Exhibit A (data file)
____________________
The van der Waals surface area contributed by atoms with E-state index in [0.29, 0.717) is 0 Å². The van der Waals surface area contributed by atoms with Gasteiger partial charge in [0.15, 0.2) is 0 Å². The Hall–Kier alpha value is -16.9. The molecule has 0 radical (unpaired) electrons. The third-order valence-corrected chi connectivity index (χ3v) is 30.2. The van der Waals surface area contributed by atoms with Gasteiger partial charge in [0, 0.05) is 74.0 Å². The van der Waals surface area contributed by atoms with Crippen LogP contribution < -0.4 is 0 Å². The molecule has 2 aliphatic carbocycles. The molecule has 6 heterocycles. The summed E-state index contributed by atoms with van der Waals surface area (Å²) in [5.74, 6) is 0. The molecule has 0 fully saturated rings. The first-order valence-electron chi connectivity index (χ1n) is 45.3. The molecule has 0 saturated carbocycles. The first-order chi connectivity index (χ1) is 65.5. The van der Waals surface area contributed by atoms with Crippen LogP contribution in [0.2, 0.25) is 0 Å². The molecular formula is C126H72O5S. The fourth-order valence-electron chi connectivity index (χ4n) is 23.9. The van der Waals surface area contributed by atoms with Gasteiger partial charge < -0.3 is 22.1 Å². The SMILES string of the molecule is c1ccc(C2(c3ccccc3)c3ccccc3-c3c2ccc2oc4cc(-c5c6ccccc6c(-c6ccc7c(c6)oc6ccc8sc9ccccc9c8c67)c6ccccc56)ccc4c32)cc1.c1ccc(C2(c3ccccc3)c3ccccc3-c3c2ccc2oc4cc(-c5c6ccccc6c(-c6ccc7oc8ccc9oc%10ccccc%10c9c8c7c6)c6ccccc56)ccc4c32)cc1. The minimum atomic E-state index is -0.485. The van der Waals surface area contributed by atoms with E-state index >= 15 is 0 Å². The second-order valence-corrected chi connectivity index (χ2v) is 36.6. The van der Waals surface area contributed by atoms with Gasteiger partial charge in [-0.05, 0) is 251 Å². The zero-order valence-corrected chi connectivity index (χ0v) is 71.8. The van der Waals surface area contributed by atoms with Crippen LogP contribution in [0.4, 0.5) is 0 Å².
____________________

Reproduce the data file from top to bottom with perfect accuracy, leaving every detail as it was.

The van der Waals surface area contributed by atoms with E-state index in [0.29, 0.717) is 0 Å². The van der Waals surface area contributed by atoms with Gasteiger partial charge in [0.15, 0.2) is 0 Å². The Hall–Kier alpha value is -16.9. The molecule has 0 radical (unpaired) electrons. The third-order valence-corrected chi connectivity index (χ3v) is 30.2. The van der Waals surface area contributed by atoms with Gasteiger partial charge in [0, 0.05) is 74.0 Å². The van der Waals surface area contributed by atoms with Crippen LogP contribution < -0.4 is 0 Å². The molecule has 2 aliphatic carbocycles. The molecule has 6 heterocycles. The summed E-state index contributed by atoms with van der Waals surface area (Å²) in [5.74, 6) is 0. The molecule has 0 fully saturated rings. The first-order valence-electron chi connectivity index (χ1n) is 45.3. The molecule has 0 saturated carbocycles. The first-order chi connectivity index (χ1) is 65.5. The van der Waals surface area contributed by atoms with Crippen LogP contribution in [0.2, 0.25) is 0 Å². The molecular formula is C126H72O5S. The fourth-order valence-electron chi connectivity index (χ4n) is 23.9. The van der Waals surface area contributed by atoms with Gasteiger partial charge < -0.3 is 22.1 Å². The SMILES string of the molecule is c1ccc(C2(c3ccccc3)c3ccccc3-c3c2ccc2oc4cc(-c5c6ccccc6c(-c6ccc7c(c6)oc6ccc8sc9ccccc9c8c67)c6ccccc56)ccc4c32)cc1.c1ccc(C2(c3ccccc3)c3ccccc3-c3c2ccc2oc4cc(-c5c6ccccc6c(-c6ccc7oc8ccc9oc%10ccccc%10c9c8c7c6)c6ccccc56)ccc4c32)cc1. The minimum atomic E-state index is -0.485. The van der Waals surface area contributed by atoms with E-state index >= 15 is 0 Å². The second-order valence-corrected chi connectivity index (χ2v) is 36.6. The van der Waals surface area contributed by atoms with Gasteiger partial charge in [-0.05, 0) is 251 Å². The zero-order valence-corrected chi connectivity index (χ0v) is 71.8. The van der Waals surface area contributed by atoms with Crippen LogP contribution in [0.4, 0.5) is 0 Å².